“The Man From Uncle” is a picture of great confidence. The design is sleek, the actors are bringing their all; with terrific performances from our two leads. The style is pulsating throughout, and the movie gives off an aura that believes it is being clever. The problem is, “The Man of Uncle” isn’t as good as it thinks it is. Henry Cavil and Armie Harmer make for some great leads and a very appealing group of characters but director Guy Richie’s rough and sometimes gritty style too often clashes with the clean and throwback tone to 60s spy movies. Even worse is the movie is supplemented with a script duller then the led it was written with.
“The Man From Uncle” follows “Mission Impossible” as the latest adaptation of a 60s spy show. Unlike “Mission Impossible” though, which seemed to jettisoned the look and tone of the original series in favor of a Tom Cruise-led action series (which is fine because I really enjoy the series), “The Man From Uncle” stays put in the 1960s Cold War era. Its attempt at tone is very classical (in the sense of this movie resembling spy movies from the 1960s). Whether or not this captures the tone of the original show I cannot comment since that’s a series I’ve never actually viewed myself. From my understanding, this film is supposed to explain the origins of the series and where the organization known as “U.N.C.L.E.” came from.
Here we have special agent Solo, an ex-solider turned professional criminal turned super spy, as he extracts an East Berlin mechanic, Gaby Teller. On his trail is a stone cold Russian KGB agent named Illya. Soon though Solo and Illya are forced to work together to find Gaby’s father, a nuclear scientist that has disappeared. Both Russia and the United States join forces to track down the person behind this affair before the world crumbles to its knees.
Right from the start, the characters of Solo and Illya play like the greatest pair of “Odd Couple”. One is a Sauvé sophisticated secret agent and the other is a stone cold brute. I’ll let you guess which one is the American agent and which one is the Russian one. “The Man From Uncle” expertly plays off the stereotypes of the times while still making both characters equal to one another. Henry Cavil plagues the screen with huge amounts of charisma and is almost auditioning for the role of James bond (a role he almost got at one point). While his co-star Armie Hammer is emotionless as the Russian KGB agent. The two work perfectly together on screen. The chemistry is undeniable. As is with their other co-star Alicia Vikander.
While the actors make some scenes perfectly watchable and entertaining, the rest of the film around them is sad to say a bit dull. The story is bland and uninteresting. We’ve seen the plot before, and while this is supposed to be a fun throwback to those film’s set in the 60s there is nothing new added to it. In effect making everything feel like a pointless retread of the past. There is no sense of tension nor is there any foreboding villain. With this being an affectionate throwback to the 60s you’d almost expect a over the top classical villain. Instead the one we are dealt under acts and isn’t very memorable at all.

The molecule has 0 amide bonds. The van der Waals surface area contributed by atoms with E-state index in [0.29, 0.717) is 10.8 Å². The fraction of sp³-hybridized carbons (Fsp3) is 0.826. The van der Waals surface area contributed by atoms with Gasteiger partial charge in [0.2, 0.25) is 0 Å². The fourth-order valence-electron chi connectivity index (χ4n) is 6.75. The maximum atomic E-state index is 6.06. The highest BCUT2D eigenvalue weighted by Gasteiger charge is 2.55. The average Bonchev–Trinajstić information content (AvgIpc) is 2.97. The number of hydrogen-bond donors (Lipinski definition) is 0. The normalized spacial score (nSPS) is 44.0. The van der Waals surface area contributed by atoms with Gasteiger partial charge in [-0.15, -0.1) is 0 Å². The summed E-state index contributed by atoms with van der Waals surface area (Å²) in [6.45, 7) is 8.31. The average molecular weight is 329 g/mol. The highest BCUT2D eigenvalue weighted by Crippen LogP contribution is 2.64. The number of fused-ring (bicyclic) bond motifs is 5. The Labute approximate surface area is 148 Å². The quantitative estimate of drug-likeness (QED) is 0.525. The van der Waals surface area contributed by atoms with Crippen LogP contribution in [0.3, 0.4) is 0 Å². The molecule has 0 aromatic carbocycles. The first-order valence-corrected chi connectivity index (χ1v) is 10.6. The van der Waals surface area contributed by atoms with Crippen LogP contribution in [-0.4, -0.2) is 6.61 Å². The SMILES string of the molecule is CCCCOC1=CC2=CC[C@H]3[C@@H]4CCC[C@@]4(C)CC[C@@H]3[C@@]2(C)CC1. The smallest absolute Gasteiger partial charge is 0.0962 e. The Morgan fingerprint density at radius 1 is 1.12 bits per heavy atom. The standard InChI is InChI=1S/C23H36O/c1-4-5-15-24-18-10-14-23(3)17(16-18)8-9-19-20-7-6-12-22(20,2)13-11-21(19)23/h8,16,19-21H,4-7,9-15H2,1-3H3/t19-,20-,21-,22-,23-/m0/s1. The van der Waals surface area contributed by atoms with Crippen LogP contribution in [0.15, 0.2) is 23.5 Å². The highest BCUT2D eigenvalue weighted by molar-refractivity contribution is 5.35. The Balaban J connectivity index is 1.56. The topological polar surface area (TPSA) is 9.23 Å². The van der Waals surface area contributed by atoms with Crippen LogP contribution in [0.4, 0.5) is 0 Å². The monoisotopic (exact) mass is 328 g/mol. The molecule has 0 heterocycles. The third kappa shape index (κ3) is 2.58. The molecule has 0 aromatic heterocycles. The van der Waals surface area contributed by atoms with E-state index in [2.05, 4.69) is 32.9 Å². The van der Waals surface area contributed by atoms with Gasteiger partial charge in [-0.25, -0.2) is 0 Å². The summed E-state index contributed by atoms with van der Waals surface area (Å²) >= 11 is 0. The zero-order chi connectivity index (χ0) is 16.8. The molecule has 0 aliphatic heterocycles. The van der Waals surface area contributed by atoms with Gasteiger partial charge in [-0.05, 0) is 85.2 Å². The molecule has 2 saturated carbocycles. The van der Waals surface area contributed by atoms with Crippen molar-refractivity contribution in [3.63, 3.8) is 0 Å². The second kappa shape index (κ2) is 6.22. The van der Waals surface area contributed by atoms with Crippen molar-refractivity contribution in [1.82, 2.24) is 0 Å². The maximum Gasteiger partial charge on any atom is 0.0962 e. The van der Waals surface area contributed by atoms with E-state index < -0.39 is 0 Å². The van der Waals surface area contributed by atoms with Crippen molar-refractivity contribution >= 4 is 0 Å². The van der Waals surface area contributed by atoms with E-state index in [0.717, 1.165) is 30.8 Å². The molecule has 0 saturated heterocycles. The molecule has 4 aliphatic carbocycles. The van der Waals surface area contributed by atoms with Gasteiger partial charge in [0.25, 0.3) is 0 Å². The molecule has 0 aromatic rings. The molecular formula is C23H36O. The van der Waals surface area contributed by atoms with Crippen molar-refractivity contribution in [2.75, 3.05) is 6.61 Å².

The rest of the issues come from Guy Richie himself. Unlike some people, I actually really enjoy his update on “Sherlock Holmes” starring Robert Downey Jr. and Jude Law. I found that he stayed faithful to the original source material with the characters and setting but updated it in terms of action and style. Here though with “The Man From Uncle” he frequently clashes with the film’s tone. His grit and over modernize action sequences don’t seem to jell with the 60s spy tone.
Unlike “Sherlock Holmes” which established it’s style with the film’s opening sequence, “The Man From Uncle” frequently changes itself. Sometimes it wants to poke fun at itself; sometimes it wants to be a movie in the 60s, and other times it’s a Guy Richie action film. There isn’t much middle ground or compromise. Which in turn makes for a very uneven viewing experience. He also overuses a narrative trick where he’ll present something one way but then flashback and reveal that something different actually happened. It’s used sparingly in “Sherlock Holmes” with only a handful of moments. Here though “Uncle” is littered with them. At a certain point you have to wonder what’s the point of getting invested with what’s on screen if what I am watching isn’t the real story? The trick can be effective and fun but at a certain point you’ve over played your hand. Your cards begin to show and the audience can call your bluff.
Unlike “Mission Impossible” I don’t foresee this becoming the next big spy franchise (the box office might have more to do with it then it’s actually quality). This a pretty dull affair that is overlong and increasingly boring. The movie isn’t as fun or clever as it wants to be and that’s a shame considering it’s very appealing leads.